The state's individual health insurance market got even smaller last year, according to a new state report, but the annual rate of decline slowed significantly.

The figures are another hint of relative stability in a market that has undergone big changes with the federal Affordable Care Act (ACA), including a period of premium spikes and plummeting enrollment followed by rate declines the past two years.

The report issued this month by the state Commerce Department said that 141,110 people bought individual policies during 2018, down from about 300,000 people during 2015.

"We want the market to be stable for consumers, for the carriers," said Grace Arnold, the deputy commissioner of insurance at Commerce, in an interview. The latest numbers make state officials "cautiously optimistic that we're turning the corner on instability and getting into a more stable market."

The report comes a few weeks before state insurance regulators are scheduled to release, on July 9, requested rate changes from health insurers for 2020. Final rates will be released in early October.

The ACA brought sweeping changes beginning in 2014 to the market where individuals buy health insurance. The market is a key source of coverage for people under age 65 who are self-employed and those who don't get health plan benefits from their employer.

The federal health law made it illegal for health insurers to deny coverage to people based on pre-existing health problems. It also created government-run health exchanges like MNsure in Minnesota where people could shop for coverage and qualify for tax credits that lower premium costs.

Insurers guessed wrong, however, in setting rates for 2014 and 2015 and racked up big losses as claims outpaced premiums. The dynamic between premium revenue and claims expense is expressed in terms of the "medical loss ratio," or MLR. Every year in June, Commerce publishes a report on the ratio in Minnesota.

From 2014-2016, the MLR across Minnesota's individual market was so high — 101%, 116% and 105%, Commerce said — that carriers overall were paying out more money for medical bills than they collected in premium revenue. With premium hikes, however, the ratio plummeted to 75% in 2017. The new report showed the ratio in 2018 was just 63%.

The lower the ratio, the greater the chance that health insurers are turning a profit.

"The loss ratio is a measure of how much premium revenue collected by a health plan company was spent on medical care," the report said. "Revenue not used to pay medical expenses is used for health plan administration, marketing, taxes, other expenses and net income."

A Star Tribune review of annual MLR reports from Commerce showed enrollment in the individual market declined by more than 54,000 people from 2015 to 2016, and declined by another 87,000 people the following year. The new report showed enrollment in the market declined by about 8,000 people, or 6%, between 2017 and 2018.

On a per-person basis, annual premiums in the individual market declined from $6,533 in 2017 to $6,177 last year, according to the Star Tribune analysis of Commerce data.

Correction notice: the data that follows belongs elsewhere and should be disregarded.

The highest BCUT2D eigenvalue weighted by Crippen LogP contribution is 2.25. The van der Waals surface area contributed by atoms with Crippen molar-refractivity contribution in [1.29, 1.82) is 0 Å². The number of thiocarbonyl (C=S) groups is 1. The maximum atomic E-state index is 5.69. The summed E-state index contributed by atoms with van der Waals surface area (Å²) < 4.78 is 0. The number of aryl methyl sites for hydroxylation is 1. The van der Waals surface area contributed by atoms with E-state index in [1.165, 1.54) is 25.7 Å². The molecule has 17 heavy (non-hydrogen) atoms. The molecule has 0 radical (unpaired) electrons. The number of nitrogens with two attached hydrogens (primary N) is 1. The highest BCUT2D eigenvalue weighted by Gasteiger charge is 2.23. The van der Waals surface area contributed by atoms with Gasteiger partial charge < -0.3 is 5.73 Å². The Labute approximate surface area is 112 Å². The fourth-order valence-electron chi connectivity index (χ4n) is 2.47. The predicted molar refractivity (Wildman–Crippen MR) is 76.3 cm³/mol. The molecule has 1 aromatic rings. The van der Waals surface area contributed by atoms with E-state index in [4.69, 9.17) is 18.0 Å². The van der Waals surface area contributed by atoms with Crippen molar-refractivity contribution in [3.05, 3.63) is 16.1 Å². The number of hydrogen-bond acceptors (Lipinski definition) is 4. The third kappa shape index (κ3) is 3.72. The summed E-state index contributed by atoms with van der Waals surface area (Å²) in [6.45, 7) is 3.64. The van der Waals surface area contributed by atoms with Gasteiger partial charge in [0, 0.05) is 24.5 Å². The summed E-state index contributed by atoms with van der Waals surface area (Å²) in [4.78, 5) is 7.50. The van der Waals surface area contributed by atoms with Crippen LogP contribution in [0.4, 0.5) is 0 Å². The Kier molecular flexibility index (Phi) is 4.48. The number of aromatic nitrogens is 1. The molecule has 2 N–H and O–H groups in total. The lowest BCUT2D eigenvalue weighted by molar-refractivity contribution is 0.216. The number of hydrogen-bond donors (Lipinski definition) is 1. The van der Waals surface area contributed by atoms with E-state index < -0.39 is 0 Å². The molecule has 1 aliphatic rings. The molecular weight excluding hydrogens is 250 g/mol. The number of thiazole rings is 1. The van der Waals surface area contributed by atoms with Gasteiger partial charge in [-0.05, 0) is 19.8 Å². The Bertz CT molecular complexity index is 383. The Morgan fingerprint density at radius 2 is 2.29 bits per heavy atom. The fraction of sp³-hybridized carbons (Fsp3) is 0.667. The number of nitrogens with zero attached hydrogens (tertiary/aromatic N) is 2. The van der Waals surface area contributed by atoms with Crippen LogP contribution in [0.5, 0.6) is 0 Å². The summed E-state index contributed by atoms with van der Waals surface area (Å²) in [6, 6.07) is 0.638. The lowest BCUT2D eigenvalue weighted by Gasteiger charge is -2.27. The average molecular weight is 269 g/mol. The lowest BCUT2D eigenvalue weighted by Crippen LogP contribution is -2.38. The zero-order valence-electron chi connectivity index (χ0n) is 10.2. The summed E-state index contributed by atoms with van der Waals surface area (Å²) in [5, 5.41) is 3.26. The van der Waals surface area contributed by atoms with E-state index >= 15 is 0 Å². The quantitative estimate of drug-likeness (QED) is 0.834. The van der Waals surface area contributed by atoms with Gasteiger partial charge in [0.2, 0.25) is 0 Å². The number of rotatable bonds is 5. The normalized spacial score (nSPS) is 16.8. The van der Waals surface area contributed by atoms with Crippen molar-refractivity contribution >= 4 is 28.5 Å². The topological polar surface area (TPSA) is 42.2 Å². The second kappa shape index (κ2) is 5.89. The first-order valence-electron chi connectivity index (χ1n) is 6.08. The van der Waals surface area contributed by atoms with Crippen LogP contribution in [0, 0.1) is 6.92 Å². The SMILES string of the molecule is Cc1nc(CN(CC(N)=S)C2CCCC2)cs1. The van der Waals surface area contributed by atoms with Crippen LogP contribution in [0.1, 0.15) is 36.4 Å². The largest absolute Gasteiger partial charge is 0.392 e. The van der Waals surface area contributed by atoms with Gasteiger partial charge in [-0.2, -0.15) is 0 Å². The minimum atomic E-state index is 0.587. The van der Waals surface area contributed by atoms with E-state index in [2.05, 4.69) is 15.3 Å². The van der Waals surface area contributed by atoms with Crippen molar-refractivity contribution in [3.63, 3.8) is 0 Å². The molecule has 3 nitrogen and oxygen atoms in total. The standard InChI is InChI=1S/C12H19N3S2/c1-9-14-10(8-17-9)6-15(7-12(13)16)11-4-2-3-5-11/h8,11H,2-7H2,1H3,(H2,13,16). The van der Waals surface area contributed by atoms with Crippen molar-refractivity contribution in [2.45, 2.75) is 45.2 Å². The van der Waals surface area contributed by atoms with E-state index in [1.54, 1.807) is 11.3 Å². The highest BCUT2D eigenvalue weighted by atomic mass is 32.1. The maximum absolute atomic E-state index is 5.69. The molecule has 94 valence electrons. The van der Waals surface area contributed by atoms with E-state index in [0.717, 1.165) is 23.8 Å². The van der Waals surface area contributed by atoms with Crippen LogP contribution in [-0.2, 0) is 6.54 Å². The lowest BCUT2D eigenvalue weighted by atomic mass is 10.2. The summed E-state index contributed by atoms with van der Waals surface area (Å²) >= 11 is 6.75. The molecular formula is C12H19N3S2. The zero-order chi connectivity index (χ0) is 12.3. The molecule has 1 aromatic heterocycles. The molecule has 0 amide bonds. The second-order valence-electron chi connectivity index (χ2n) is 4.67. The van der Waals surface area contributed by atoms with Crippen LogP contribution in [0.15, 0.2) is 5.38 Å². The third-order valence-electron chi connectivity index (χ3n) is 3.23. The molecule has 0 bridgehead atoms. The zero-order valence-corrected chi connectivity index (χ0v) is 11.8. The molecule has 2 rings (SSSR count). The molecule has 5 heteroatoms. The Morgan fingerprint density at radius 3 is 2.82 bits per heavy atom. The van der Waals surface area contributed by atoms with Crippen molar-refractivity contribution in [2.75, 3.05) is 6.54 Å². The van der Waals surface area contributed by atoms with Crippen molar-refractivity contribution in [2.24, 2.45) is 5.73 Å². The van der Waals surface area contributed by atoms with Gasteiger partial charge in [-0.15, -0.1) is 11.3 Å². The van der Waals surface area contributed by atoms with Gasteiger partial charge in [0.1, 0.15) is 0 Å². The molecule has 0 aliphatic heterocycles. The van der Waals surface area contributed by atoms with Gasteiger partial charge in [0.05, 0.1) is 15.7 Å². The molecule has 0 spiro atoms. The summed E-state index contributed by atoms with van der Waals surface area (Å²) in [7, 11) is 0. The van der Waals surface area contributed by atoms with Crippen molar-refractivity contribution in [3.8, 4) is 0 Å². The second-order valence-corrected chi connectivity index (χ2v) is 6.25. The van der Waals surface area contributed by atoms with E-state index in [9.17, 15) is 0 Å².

The continued enrollment decline at a time when average premiums got smaller isn't surprising considering how costly the coverage remains, said Patsy Riley of the Minnesota Council of Health Plans, a trade group for insurers. In addition, 2018 saw new co-op health plans emerge for farmers who previously bought in the individual market, Riley said in a statement.

"Even though Minnesota's premiums are some of the lowest in the country, premiums are still so expensive because care is still so expensive," Riley said.

Another possible explanation is that unemployment in the state has been very low, which means more workers may have the chance to work for a company that offers health benefits.

"If individuals are offered group coverage, then they will often take it," said Arnold, the deputy commissioner of insurance.

As the individual market has gotten smaller, enrollment via MNsure has increased as more Minnesotans take advantage of tax credits made possible by the health law. In May, just over 100,000 people were buying individual policies via the state's health exchange, according to materials presented this month to the MNsure board of directors.

The Star Tribune analysis showed that per-person claims in the individual market peaked in 2016 at more than $5,000. They have since fallen to $3,911 per person last year — a rate that's more comparable to per capita claims among people covered by employer groups in Minnesota.

The peak likely fits with national studies, Arnold said, showing that the individual market saw more claims due to pent-up demand for services among consumers who previously didn't have coverage. Once consumers got those health care needs taken care of, usage has fallen back to more normal levels.

In addition, since 2016 insurers have created smaller networks of doctors and hospitals in their health plans, which has the effect of lowering claims costs for carriers. Insurers also eliminated individual market health plans with low deductibles, which means people in the market are paying more out-of-pocket for care. That also has the effect, Arnold said, of lowering claims paid by insurance companies.

Currently, four health insurance companies actively market individual health plans in the state: Blue Cross and Blue Shield of Minnesota, HealthPartners, Medica and UCare. Instability in the individual market has been on display through wild premium swings as well as big changes over the years in the number of carriers that compete in the market.

Golden Valley-based PreferredOne largely dropped out of the market after 2014. Going into 2017, Eagan-based Blue Cross eliminated its most popular health plans in the individual market and steered consumers to HMO policies with more limited choices in doctors and hospitals.